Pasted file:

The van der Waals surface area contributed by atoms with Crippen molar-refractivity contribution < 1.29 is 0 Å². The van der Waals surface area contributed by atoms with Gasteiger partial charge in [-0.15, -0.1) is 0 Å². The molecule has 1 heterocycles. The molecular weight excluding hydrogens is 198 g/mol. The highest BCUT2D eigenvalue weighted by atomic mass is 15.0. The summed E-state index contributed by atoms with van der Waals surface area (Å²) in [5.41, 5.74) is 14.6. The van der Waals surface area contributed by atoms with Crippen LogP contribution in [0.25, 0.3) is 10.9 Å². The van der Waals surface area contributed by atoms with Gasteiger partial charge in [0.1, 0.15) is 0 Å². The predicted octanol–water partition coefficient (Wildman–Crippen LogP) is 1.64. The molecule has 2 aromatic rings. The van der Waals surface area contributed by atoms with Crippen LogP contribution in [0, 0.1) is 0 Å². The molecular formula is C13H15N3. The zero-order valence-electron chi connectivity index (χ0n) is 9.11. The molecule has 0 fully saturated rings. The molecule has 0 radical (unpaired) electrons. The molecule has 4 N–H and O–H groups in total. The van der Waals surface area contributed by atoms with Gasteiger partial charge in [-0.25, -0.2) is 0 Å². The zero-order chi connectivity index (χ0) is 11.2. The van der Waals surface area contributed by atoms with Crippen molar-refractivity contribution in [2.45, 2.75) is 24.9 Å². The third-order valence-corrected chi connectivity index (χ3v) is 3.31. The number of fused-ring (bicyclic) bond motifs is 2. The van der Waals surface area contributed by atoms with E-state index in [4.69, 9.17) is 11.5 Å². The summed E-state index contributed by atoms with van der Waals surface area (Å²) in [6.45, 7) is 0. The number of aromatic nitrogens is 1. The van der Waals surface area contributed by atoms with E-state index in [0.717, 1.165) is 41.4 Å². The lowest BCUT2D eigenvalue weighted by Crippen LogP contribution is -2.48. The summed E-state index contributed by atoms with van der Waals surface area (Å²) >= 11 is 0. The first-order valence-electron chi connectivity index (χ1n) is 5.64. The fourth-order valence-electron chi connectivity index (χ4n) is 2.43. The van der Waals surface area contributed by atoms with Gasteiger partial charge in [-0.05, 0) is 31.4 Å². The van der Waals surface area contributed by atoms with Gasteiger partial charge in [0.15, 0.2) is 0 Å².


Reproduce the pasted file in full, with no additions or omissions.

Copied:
The van der Waals surface area contributed by atoms with Crippen molar-refractivity contribution < 1.29 is 0 Å². The van der Waals surface area contributed by atoms with Gasteiger partial charge in [-0.15, -0.1) is 0 Å². The molecule has 1 heterocycles. The molecular weight excluding hydrogens is 198 g/mol. The highest BCUT2D eigenvalue weighted by atomic mass is 15.0. The summed E-state index contributed by atoms with van der Waals surface area (Å²) in [5.41, 5.74) is 14.6. The van der Waals surface area contributed by atoms with Crippen LogP contribution in [0.25, 0.3) is 10.9 Å². The van der Waals surface area contributed by atoms with Gasteiger partial charge in [0.1, 0.15) is 0 Å². The predicted octanol–water partition coefficient (Wildman–Crippen LogP) is 1.64. The molecule has 2 aromatic rings. The van der Waals surface area contributed by atoms with Crippen LogP contribution in [0, 0.1) is 0 Å². The molecular formula is C13H15N3. The zero-order valence-electron chi connectivity index (χ0n) is 9.11. The molecule has 0 fully saturated rings. The molecule has 0 radical (unpaired) electrons. The molecule has 4 N–H and O–H groups in total. The van der Waals surface area contributed by atoms with Gasteiger partial charge in [-0.25, -0.2) is 0 Å². The zero-order chi connectivity index (χ0) is 11.2. The van der Waals surface area contributed by atoms with Crippen molar-refractivity contribution in [2.45, 2.75) is 24.9 Å². The third-order valence-corrected chi connectivity index (χ3v) is 3.31. The number of fused-ring (bicyclic) bond motifs is 2. The van der Waals surface area contributed by atoms with E-state index in [4.69, 9.17) is 11.5 Å². The summed E-state index contributed by atoms with van der Waals surface area (Å²) in [6.45, 7) is 0. The number of aromatic nitrogens is 1. The van der Waals surface area contributed by atoms with E-state index in [0.717, 1.165) is 41.4 Å². The lowest BCUT2D eigenvalue weighted by Crippen LogP contribution is -2.48. The summed E-state index contributed by atoms with van der Waals surface area (Å²) >= 11 is 0. The first-order valence-electron chi connectivity index (χ1n) is 5.64. The fourth-order valence-electron chi connectivity index (χ4n) is 2.43. The van der Waals surface area contributed by atoms with Gasteiger partial charge in [-0.05, 0) is 31.4 Å². The van der Waals surface area contributed by atoms with Gasteiger partial charge in [0.15, 0.2) is 0 Å².